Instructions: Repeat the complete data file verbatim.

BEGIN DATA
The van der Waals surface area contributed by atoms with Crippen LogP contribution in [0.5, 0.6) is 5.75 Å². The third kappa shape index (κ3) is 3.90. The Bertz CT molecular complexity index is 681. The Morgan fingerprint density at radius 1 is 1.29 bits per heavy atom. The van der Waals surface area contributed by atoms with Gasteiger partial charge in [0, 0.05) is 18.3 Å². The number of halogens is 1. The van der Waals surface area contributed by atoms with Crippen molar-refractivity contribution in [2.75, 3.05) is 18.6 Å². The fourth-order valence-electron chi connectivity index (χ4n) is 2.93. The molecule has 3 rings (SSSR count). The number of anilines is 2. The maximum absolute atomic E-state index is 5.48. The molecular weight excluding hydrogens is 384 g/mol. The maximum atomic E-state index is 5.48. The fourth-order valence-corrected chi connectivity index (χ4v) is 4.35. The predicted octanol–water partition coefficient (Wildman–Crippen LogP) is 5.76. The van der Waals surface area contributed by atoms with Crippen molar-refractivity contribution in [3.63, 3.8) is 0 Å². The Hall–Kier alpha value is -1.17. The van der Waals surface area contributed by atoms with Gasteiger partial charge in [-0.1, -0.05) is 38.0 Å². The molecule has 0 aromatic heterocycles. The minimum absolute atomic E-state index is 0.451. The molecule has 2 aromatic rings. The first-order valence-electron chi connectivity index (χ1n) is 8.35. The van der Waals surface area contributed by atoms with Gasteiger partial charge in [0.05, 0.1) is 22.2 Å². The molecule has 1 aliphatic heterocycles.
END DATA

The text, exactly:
The van der Waals surface area contributed by atoms with Crippen LogP contribution in [0.5, 0.6) is 5.75 Å². The third kappa shape index (κ3) is 3.90. The Bertz CT molecular complexity index is 681. The Morgan fingerprint density at radius 1 is 1.29 bits per heavy atom. The van der Waals surface area contributed by atoms with Gasteiger partial charge in [0, 0.05) is 18.3 Å². The number of halogens is 1. The van der Waals surface area contributed by atoms with Crippen molar-refractivity contribution in [2.75, 3.05) is 18.6 Å². The fourth-order valence-electron chi connectivity index (χ4n) is 2.93. The molecule has 3 rings (SSSR count). The number of anilines is 2. The maximum absolute atomic E-state index is 5.48. The molecular weight excluding hydrogens is 384 g/mol. The maximum atomic E-state index is 5.48. The fourth-order valence-corrected chi connectivity index (χ4v) is 4.35. The predicted octanol–water partition coefficient (Wildman–Crippen LogP) is 5.76. The van der Waals surface area contributed by atoms with Crippen molar-refractivity contribution in [3.63, 3.8) is 0 Å². The Hall–Kier alpha value is -1.17. The van der Waals surface area contributed by atoms with Gasteiger partial charge in [-0.1, -0.05) is 38.0 Å². The molecule has 0 aromatic heterocycles. The minimum absolute atomic E-state index is 0.451. The molecule has 2 aromatic rings. The first-order valence-electron chi connectivity index (χ1n) is 8.35. The van der Waals surface area contributed by atoms with Gasteiger partial charge in [0.05, 0.1) is 22.2 Å². The molecule has 1 aliphatic heterocycles.